The habitual difficulty in prayer is distraction. It can affect words and their meaning in vocal prayer; it can concern, more profoundly, him to whom we are praying, in vocal prayer (liturgical or personal), meditation, and contemplative prayer. To set about hunting down distractions would be to fall into their trap, when all that is necessary is to turn back to our heart: for a distraction reveals to us what we are attached to, and this humble awareness before the Lord should awaken our preferential love for him and lead us resolutely to offer him our heart to be purified. Therein lies the battle, the choice of which master to serve.
I have been noticing that even during Holy Mass, the most powerful prayer available to us, I am distracted. Some days are better than other of course but distraction is usually present. I admit that I have fallen into the ‘trap’ of trying to hunt down these distractions with the intention of getting rid of them on my own. What I have discovered is that this never works. What does work is when I turn my heart back to the Lord and offer Him my heart to be purified. The more I pray, the more I realise that I can do nothing good on my own. Instead I have to rely on the Lord’s strength alone and forget myself on the journey towards sanctification.
How extremely necessary to me, O Lord, Your grace is to begin any good deed, to carry it on and bring it to completion! For without grace I can do nothing, but with its strength I can do all things in You…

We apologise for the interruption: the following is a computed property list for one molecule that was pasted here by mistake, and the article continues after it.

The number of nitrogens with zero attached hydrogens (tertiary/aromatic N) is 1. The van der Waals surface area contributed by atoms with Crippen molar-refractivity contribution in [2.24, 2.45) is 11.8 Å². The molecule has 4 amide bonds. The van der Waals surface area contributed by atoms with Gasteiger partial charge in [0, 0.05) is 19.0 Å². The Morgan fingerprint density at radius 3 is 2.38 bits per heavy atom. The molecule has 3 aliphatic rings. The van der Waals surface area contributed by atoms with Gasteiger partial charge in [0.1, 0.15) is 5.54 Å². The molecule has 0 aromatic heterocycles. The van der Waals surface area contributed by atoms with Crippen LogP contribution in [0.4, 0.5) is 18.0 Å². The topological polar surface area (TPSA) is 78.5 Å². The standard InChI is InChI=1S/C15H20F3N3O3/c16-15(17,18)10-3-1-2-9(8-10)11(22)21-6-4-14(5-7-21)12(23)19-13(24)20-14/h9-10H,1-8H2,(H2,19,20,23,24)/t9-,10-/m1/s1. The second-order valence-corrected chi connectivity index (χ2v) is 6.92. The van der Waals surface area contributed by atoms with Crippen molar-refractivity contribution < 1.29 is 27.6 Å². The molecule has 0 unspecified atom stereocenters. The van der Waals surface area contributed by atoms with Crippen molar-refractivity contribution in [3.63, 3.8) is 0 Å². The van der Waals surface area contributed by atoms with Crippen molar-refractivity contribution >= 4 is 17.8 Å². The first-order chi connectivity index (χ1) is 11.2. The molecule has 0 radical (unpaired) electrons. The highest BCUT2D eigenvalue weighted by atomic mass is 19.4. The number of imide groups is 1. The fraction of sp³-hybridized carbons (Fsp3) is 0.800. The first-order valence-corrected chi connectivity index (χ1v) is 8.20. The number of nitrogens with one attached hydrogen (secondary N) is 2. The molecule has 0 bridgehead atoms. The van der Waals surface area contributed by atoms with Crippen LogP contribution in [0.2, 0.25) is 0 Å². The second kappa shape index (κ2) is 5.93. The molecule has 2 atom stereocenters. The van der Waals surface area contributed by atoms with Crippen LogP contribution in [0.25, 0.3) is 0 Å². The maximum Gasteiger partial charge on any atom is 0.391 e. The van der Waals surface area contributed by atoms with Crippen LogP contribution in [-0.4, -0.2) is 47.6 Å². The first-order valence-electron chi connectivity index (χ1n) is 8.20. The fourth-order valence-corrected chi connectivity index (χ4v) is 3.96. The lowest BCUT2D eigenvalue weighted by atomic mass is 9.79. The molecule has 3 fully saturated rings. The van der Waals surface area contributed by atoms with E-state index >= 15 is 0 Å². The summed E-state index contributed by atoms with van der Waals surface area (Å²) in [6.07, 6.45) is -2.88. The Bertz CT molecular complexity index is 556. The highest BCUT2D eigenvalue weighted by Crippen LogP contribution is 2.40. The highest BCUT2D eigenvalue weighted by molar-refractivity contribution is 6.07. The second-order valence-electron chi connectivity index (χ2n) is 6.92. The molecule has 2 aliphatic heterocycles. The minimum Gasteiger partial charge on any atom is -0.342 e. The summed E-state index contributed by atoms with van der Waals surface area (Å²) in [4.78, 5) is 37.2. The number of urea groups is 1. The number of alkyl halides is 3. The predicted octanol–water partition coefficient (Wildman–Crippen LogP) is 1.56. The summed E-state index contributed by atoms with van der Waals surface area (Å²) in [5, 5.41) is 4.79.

Let me find grace in Your sight, I beg, Lord, for Your grace is enough for me, even though I obtain none of the things which nature desires. If I am tempted and afflicted with many tribulations, I will fear no evils while Your grace is with me. This is my strength. This will give me counsel and help. This is more powerful than all my enemies and wiser than all the wise. This is the mistress of truth, the teacher of discipline, the light of the heart, the consoler in anguish, the banisher of sorrow, the expeller of fear, the nourisher of devotion, the producer of tears. What am I without grace, but dead wood, a useless branch, fit only to be cast away?
Let Your grace, therefore, go before me and follow me, O Lord, and make me always intent upon good works, through Jesus Christ, Your Son.
– Thomas a Kempis, The Imitation of Christ